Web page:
There is a time for grief and a time for revenge. This is decidedly the latter. Placing her cousin Stella in command of the trading vessel Gary Tobai, Ky embarks aboard the captured pirate ship Fair Kaleen on a twofold mission: to salvage the family business and to punish those responsible for the killings...before they strike again. Since the network providing instantaneous communication between star systems has been sabotaged, news is hard to come by and available information impossible to trust. But as she travels from system to system, with Stella a step behind, Ky pieces together the clues and discovers a conspiracy of terrifying scope, breathtaking audacity, and utter ruthlessness.
The only hope the independent systems and merchants have against this powerful enemy is to band together. Unfortunately, because she commands a ship known to belong to a notorious pirate - her own relative Osman Vatta, whom she killed for his part in her parents' deaths - Ky is met with suspicion, if not outright hostility. Rumors swirl about her intent and even her very identity. Soon, even Stella begins to question her cousin's decisions and her authority to make them.
Meanwhile, the conspiracy Ky hunts is hunting her in turn, with agents insinuated into every space station, every planetary government, every arm of the military, and every merchant house - including her own. Before she can take the fight to the enemy, Kylara must survive a deadly minefield of deception and betrayal.
©2008 Elizabeth Moon; (P)2008 Tantor
Another Elizabeth Moon page turner. It has elements of identity theft, bureaucratic wrangling mixed with cultural differences, inept leadership, family relationships, ever present pirates and space combat. That humans haven't changed in the time it took to develop interstellar travel is a testament to the author's imagination. In the end, our heroine, Ky Vada, lives to see another adventure in the next book.
“Engaging the Enemy” indeed, the third installment of the series finally gives readers a genuine space battle. But it also introduces an odd assortment of cultural eccentricities which seem in line with some of the more unbalanced societies given passing treatment on one-off episodes of Star Trek. There’s humor in it though and that is sufficient.
Somewhat necessary nowadays is the need to impart the difficulty of light lag in space combat which is achieved here to good effect by the now obsolete tactics demonstrated at the end of the book. Very well done also is the showing of a need of a certain kind of officer to adapt to the demands of changing technology to both innovate where needed while respecting the principles of tradition and discipline.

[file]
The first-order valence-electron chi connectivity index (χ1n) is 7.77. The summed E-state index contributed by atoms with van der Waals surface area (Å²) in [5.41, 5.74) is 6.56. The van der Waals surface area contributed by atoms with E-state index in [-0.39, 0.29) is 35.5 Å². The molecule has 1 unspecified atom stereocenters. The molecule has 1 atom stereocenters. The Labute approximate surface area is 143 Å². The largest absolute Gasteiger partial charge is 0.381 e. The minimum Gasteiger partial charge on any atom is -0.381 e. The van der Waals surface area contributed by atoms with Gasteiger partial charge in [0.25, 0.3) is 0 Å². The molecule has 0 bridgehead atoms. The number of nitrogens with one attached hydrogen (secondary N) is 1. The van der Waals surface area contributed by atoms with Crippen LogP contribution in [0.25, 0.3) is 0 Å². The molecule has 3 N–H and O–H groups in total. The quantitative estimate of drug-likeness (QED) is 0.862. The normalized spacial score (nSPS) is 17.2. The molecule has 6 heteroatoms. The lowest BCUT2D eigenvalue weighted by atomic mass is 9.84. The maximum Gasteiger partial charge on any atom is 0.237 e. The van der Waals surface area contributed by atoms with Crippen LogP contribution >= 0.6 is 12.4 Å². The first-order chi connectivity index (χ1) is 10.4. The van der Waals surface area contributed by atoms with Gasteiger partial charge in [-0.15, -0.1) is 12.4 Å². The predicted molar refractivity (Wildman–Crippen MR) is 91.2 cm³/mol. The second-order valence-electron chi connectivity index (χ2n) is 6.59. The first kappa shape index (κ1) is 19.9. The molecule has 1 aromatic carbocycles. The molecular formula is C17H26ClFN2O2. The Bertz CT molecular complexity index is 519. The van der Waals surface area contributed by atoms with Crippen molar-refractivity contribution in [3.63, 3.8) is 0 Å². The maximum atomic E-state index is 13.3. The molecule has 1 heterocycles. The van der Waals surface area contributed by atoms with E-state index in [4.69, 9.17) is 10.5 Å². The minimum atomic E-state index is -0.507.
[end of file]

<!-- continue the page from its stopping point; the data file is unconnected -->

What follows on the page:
The one blemish is one seems a tired, but still amusing, convention of a planet in the far future which has resurrected the veneration of honor expressed in duels at the slightest insult. An amusing sideshow is a legal proceeding in a system that seems to have taken love of nature, particularly the forest, and absolute adherence to decorum and politeness to a ludicrous extreme.
I liked the book and would recommend it for anyone who likes space Sci-Fi and likes adventure novels. Even though others have critiqued the narration, I thought the narrator did a fine job presenting the material. I found the presentation to be commensurate with the action.
I tried, I really tried giving this author and series the benefit of the doubt that some stories start slowly from book one but eventually get better. Oh I couldn't have been more wrong in this case. I first noticed this in book 2 and struggled my way through it by book 3 I couldn't even get half way through before I simply quit. Here is why, the book is based on space age trade and commerce, the author leads it to say that this is a profitable and successful way of life for those that trade goods. I honestly can't see how it would work, every port and I mean every port the main characters came to it was nothing but negative crap like, "I don't like the looks of you, you must be a pirate as a space official we are taking your goods your ship, even the underwear your wearing just because." or things like, well this other captain says your a dodgy person so you must be, do i know this other captain no, does he have a good rep erm well actually he has been known for fraud. But he says your not trustworthy even though you have never done anything on any record anywhere and even though your families trading business has the best record anywhere he said it so it must be true, so therefore hand over your cargo your ship and don't forget that underwear. These things were being ordered by space dock officials, not thieves not pirates, not even corrupt politicians. I just couldn't take it anymore of the mindset of well it was on TV so it must be true garbage. No facts, no investigations, no relevance. This went way beyond anything that was able to be believed, I would have had to look up with a telescope to even get to it was a bad joke.
Barely surviving her last battle Ky tries to rest only to have More obstacles in her way. With Rafe and Martin by her side she makes plans to bring the fight back to those who targeted her. Meanwhile Stella Has her own Problems and Aunt Gracie Lane team with Ky's former "Tor"mentor to find how deep the plot goes. After 3 Books The narrator has eased into the role. No Falsetto's here. Only her inflection changes when she switches characters or male or female. She brings Ky a Human voice and brings the story to life. if you listened to the previous books not much has changed but the continuing story. If you held out this long the story makes it worth the listen.
This book had good surprises and a strong charter development with action, Sabatage and back stabing
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